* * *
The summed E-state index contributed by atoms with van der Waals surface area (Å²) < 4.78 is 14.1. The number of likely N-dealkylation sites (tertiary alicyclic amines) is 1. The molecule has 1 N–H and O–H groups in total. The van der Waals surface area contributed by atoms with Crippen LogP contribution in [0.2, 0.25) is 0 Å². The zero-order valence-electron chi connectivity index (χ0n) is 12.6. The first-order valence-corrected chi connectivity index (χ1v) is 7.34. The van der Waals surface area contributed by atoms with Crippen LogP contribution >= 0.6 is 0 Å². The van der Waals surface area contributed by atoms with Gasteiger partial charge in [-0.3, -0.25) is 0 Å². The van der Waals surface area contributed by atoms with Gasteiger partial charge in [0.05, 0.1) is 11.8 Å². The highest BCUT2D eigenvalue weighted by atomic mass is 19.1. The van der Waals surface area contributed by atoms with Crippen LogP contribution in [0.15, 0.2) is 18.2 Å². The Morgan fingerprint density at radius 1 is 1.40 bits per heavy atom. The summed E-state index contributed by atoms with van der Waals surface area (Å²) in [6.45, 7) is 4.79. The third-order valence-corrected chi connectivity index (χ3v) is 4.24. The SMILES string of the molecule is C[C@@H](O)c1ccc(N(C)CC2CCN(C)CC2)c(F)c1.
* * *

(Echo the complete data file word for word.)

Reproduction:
The summed E-state index contributed by atoms with van der Waals surface area (Å²) < 4.78 is 14.1. The number of likely N-dealkylation sites (tertiary alicyclic amines) is 1. The molecule has 1 N–H and O–H groups in total. The van der Waals surface area contributed by atoms with Crippen LogP contribution in [0.2, 0.25) is 0 Å². The zero-order valence-electron chi connectivity index (χ0n) is 12.6. The first-order valence-corrected chi connectivity index (χ1v) is 7.34. The van der Waals surface area contributed by atoms with Crippen LogP contribution >= 0.6 is 0 Å². The van der Waals surface area contributed by atoms with Gasteiger partial charge in [-0.3, -0.25) is 0 Å². The van der Waals surface area contributed by atoms with Gasteiger partial charge in [0.05, 0.1) is 11.8 Å². The highest BCUT2D eigenvalue weighted by atomic mass is 19.1. The van der Waals surface area contributed by atoms with Crippen LogP contribution in [0.15, 0.2) is 18.2 Å². The Morgan fingerprint density at radius 1 is 1.40 bits per heavy atom. The summed E-state index contributed by atoms with van der Waals surface area (Å²) in [6.45, 7) is 4.79. The third-order valence-corrected chi connectivity index (χ3v) is 4.24. The SMILES string of the molecule is C[C@@H](O)c1ccc(N(C)CC2CCN(C)CC2)c(F)c1.